When it comes to political violence, we want witnesses and demand sacrifice, and sometimes the two come together. Every day, professional witnesses get into position to show us what is happening far away and out of sight. We want to see the broken bodies and sorrowful faces of those who do not have our privileges or protections. We want to be connected to these unfortunates through images. Why? Because we feel responsible to them, and we like feeling responsible for them. Their suffering gives us a context for our comforts and a distant focus for our empathy.
The rules for this exchange are remarkably inflexible. We want those who take on the work of witnessing to show us things in the right order and in a certain light, within strict rules or propriety. It is permissible to tease the edges of these proprieties in fact, we reward such flirtations with prizes but not to be too insistent about it. An excess of truth can be a dangerous thing. Or, as T.S. Eliot had it in a poem about redemption, “Human kind cannot bear very much reality.”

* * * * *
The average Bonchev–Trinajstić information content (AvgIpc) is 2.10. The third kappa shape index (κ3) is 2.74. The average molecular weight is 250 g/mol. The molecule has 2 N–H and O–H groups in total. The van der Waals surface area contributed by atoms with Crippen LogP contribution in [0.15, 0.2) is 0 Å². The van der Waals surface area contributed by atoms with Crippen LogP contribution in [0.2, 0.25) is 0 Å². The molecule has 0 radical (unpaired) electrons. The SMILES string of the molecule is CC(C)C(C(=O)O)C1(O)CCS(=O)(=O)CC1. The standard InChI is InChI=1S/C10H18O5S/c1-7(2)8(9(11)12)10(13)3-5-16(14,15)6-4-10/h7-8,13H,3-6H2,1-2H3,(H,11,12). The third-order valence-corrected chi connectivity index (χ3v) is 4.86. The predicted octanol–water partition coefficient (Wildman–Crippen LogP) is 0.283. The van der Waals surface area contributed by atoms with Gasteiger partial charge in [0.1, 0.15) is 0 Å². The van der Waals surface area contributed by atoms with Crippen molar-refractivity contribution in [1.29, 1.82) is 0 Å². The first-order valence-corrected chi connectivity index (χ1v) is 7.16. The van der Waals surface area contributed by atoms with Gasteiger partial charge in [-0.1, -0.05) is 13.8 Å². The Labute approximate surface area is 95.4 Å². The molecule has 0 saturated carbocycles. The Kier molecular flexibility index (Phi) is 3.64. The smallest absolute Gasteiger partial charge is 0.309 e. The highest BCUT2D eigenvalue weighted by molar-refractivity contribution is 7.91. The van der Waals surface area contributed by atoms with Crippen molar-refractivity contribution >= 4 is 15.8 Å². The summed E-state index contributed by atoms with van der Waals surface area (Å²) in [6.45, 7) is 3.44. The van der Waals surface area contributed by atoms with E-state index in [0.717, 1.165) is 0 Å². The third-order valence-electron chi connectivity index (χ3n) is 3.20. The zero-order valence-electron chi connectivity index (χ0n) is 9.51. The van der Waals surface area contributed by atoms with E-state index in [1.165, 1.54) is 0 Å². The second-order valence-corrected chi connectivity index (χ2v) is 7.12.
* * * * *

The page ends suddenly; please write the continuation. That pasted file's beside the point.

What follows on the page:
Alfredo Jaar’s The Sound of Silence is a threnody for South African photographer Kevin Carter, a committed witness who became a tragic sacrifice and a scapegoat for our guilty desire to see images of others’ suffering.
Blaming the photographer who makes these images is like blaming the soldier for what’s going on in Iraq. The photographer and the soldier are our representatives, our surrogates. We put them in position to do our bidding. The troops didn’t start the war and they don’t decide how it is prosecuted. Photojournalists take the kind of pictures that they know they can sell to news organizations, who sell them to us. Kevin Carter wouldn’t have gone to Sudan on his own. We put him there. We put him in front of that starving child, and then accused him od moral detachment for making the image we wanted him to make. Where is our moral engagement in this? Where is our complicity? And where is our forgiveness?
David Levi Strauss
Excerpt from his essay in the FOTOFEST2006 Catalogue